What I did really love was Holt’s character.  Yes, of course I crushed on him.  How could I not?  His survival instincts, his loyalty to his dog, Max, and his memories of his family and his love for his sister Emily.  I loved seeing his vulnerable side, and then seeing how strong and goal oriented he is.  If the world were to end up like this book, I sure as hell wouldn’t mind having a Holt of my very own.  Heck, I even loved Mia!  With her ability to thwart Holt time and time again.  I loved how her mind was constantly working to get ahead.  To get ahead of her enemy so that she can live to see another day.

    With a plot that keeps you guessing, various twists and turns hidden throughout this story, strong characters (both main and plot building), Midnight City is one read that you don’t want to miss out on.

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  • Posted December 23, 2012

    more from this reviewer

    And a little child shall lead them. I love this book. What can


    And a little child shall lead them.

    I love this book. What can I say to show you why? Perhaps “show” is the operative word because J. Barton Mitchell clearly has a talent for showing as well as telling. In short, he’s a very good storyteller and I’m so glad I had the opportunity to read this, his first novel (of many, I hope).

    I very much appreciated the third person past tense points of view, not being a big fan of first person present tense. Most of the story is told from Holt’s perspective but occasionally seeing other points of view is a good way to add more depth to the story and, since the three main characters have such different issues, it helps the reader understand them better. I’m also eternally grateful that we don’t have to suffer through insta-love. Whether Holt and Mira will eventually become a romantic item is pretty much a given from the moment they meet but their progression towards mutual attraction is a natural one. Slowly growing feelings are what should be expected when these two start out in such adversarial circumstances.

    I found the four main characters—Holt, Mira, Zoey and Max—to be completely engaging and believable, especially Holt. Here is a young man who has seen the worst life has to offer and, yes, he’s cynical, but a piece of him still wants to believe that things can be better. Growing up fast was a necessity and he has become a teen who could very well be a survivor in such a nightmare future. Mira, on the other hand, is a girl we don’t see often enough in young adult fiction. She’s a bit more than cynical, too, but she’s brave, intelligent and very clever but also has a wistful side that’s very appealing.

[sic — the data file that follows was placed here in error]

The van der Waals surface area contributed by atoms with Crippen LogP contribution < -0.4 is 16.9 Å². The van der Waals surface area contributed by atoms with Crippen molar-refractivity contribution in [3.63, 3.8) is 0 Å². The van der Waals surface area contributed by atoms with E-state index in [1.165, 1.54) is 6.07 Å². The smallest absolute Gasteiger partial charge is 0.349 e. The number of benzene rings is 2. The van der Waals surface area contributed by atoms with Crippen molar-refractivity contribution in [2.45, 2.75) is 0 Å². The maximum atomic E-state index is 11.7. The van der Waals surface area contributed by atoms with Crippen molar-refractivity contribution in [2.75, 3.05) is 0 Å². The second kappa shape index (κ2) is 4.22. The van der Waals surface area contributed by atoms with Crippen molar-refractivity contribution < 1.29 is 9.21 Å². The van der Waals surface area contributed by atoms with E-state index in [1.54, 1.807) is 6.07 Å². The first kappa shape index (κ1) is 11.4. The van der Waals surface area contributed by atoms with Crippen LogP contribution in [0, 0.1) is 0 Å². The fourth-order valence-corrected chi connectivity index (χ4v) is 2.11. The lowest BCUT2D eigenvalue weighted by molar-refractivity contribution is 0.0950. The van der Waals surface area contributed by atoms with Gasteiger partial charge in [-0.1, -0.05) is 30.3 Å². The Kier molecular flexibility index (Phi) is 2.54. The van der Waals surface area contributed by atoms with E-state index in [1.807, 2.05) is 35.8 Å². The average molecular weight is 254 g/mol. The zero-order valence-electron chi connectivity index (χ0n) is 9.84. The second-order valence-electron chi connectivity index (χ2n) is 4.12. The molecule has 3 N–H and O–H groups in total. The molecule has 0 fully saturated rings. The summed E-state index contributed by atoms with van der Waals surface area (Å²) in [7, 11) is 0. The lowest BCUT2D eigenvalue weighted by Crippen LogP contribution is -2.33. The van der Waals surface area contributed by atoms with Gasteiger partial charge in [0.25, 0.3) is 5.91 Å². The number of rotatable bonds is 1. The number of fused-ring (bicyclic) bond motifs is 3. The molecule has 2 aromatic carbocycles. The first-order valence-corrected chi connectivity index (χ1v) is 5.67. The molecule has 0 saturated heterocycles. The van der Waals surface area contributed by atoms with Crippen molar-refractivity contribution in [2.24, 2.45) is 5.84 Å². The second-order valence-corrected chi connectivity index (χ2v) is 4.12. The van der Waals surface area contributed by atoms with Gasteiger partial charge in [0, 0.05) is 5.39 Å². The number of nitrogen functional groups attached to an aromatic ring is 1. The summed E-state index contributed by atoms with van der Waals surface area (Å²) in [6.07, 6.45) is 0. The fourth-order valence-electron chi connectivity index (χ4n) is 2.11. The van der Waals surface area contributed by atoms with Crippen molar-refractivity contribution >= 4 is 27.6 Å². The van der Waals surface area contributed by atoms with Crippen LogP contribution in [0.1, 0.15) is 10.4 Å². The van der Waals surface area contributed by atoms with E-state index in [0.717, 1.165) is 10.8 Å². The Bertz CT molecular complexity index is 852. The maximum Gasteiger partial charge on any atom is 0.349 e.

Zoey is that child who often shows up in this type of book, the one who may just be the savior of the world, but Mr. Mitchell manages to keep her from becoming trite. Zoey is a likeable 8-year-old and, most of the time, behaves just as you would expect her to. I really enjoyed her attachment to Max and her mix of vulnerability and calm dependence on her companions, not to mention her touches of humor. Oh, and by the way, I adore the four-footed Max, best companion to have on a perilous journey.

    If anything made the story sometimes drag for me, it’s in the descriptions of the artifacts and how they work. I don’t quite get it any way so less attention on them would have been fine with me. It would be enough to know that certain items have special properties—and at some point, I’ll want to find out why they do—but I don’t really need to have such details as that one coin is turned heads out and another tails out.

    Some reviewers are disconcerted by questions left with no clear answers but, to me, full knowledge of what’s going on works only if the book is a standalone. This is the first in a series (trilogy?) so why would the reader want to know everything by the end of the first book? Mitchell‘s worldbuilding is imaginative and detailed and, yet, there are still many things to find out in upcoming volumes, not only about this frightening future but about the people and the aliens that inhabit it. In some ways, Midnight City reminds me of a Stephen King novel in it’s detailed yet very broad storyline but the difference is that King tells it all in one book of 1,000+ pages.

    Speaking of worldbuilding, this author has the magic touch. I easily saw through the eyes of this small band when they encountered such awful places as Clinton Station with its Fallout Swarms but Midnight City itself is the real gem and Mr. Mitchell‘s meticulous attention to detail made for a strong picture in my imagination. He has a background in comics and screenplays so his ability to create such strong visual images comes as no surprise.